It is already brutal. And it depends on us. Shock from the numbers from Germany

It is already brutal.  And it depends on us.  Shock from the numbers from Germany

09/20/2022 12:41 | Analyses

Germany continues to decline economically. According to statistics, year-on-year producer price inflation increased from 37.2% in July to 45.8% in August. Germany has never experienced such an increase during the measurement period, not even in the 1970s during the oil shocks. The increase was also noted by J&T Bank chief economist Petr Sklenář. Given the economic interdependence of the two countries, he expects that the impact on the Czech Republic will not be positive. They speak of recession, even of the economic crisis.

It is already brutal.  And it depends on us.  Shock from the numbers from Germany
Photo: Bloomberg reproduction
Description: German PPI Index

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The war in Ukraine is causing the breaking of borders and records in the rest of Europe. But mostly not the ones that interest anyone. For example in Germany. As reported by German economic journalist Holger Zschäpitz, inflation in Germany shows no signs of slowing. The PPI (Producer Price Index), which measures inflation on an annual basis, reached 45.8% in August, up from 37.2% in July. In practice, this means that producer prices in August of this year are almost half of what they were in August of last year.

This is an absolute record, during the time these statistics have been kept in Germany (since 1949), there has never been such an increase. Furthermore, the jump from 37.2 to 45.8% is the largest in the history of this metric. And Zschäpitz assumes that inflation is far from over.



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Statistics from Germany were also taken over by J&T Bank chief economist Petr Sklenář, who, according to his reaction, is appalled by such an increase. According to Sklenář, a stagnation was expected, meaning that prices would remain at the already high 37% compared to last year. As a reason, the economist cites a sharp increase in electricity and gas prices, which are also highly interconnected in Germany.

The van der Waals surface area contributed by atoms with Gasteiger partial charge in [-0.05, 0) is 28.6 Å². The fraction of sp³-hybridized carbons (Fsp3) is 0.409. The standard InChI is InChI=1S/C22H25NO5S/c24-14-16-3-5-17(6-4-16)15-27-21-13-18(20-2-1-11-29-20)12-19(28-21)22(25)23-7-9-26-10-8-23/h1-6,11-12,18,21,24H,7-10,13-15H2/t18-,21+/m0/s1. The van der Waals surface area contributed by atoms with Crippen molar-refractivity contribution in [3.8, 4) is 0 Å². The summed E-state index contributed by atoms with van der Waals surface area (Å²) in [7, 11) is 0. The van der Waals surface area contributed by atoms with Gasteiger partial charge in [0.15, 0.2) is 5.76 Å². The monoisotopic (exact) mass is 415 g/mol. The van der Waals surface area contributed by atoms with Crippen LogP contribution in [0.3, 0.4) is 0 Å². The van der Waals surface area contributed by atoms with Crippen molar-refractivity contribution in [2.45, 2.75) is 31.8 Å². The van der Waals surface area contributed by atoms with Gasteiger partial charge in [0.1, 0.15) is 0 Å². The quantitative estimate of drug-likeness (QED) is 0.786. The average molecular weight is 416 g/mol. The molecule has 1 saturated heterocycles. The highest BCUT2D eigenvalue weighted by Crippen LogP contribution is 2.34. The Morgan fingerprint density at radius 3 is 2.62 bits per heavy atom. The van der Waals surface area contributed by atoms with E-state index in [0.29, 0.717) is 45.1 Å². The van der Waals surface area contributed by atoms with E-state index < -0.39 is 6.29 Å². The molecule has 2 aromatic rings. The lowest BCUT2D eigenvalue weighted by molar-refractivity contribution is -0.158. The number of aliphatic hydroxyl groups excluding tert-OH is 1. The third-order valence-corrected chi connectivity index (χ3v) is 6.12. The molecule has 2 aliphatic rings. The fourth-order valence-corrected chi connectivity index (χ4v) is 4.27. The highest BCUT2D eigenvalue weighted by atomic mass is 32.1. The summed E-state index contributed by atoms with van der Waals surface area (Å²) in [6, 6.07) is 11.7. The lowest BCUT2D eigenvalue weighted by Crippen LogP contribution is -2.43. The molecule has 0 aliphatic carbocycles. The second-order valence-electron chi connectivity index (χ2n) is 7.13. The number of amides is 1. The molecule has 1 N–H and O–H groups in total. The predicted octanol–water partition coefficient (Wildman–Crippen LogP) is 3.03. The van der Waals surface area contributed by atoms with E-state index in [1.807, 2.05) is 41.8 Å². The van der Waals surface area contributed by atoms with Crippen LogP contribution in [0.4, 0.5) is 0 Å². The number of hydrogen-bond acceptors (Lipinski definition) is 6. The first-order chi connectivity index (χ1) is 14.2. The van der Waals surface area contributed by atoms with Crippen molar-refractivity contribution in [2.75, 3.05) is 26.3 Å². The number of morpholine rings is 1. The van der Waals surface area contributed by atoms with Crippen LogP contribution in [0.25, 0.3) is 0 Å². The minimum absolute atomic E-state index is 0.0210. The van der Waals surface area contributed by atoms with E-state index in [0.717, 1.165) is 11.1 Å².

Even during the oil shocks, Germany did not experience such an increase. At that time, import prices increased by 34%, which is more than today, but producer and consumer prices were not affected that much. At the time, Germany had a significantly higher interest rate, the brand was strengthening, and it also wasn’t trying to build green energy.

Sklenář views the possible impact of these numbers on the Czech Republic as negative. He predicts that this will lead to inflationary pressures, meaning further price increases, and rising input prices will increase the risk of the economy falling into a recession that could turn into an economic crisis.




It is no secret that the Czech Republic and Germany are very closely linked economically. According to data from the Czech Statistical Office, Czech-German trade turnover last year was a record 2.152 trillion crowns and 31% of all Czech exports went to Germany.


Source: Czech Statistical Office



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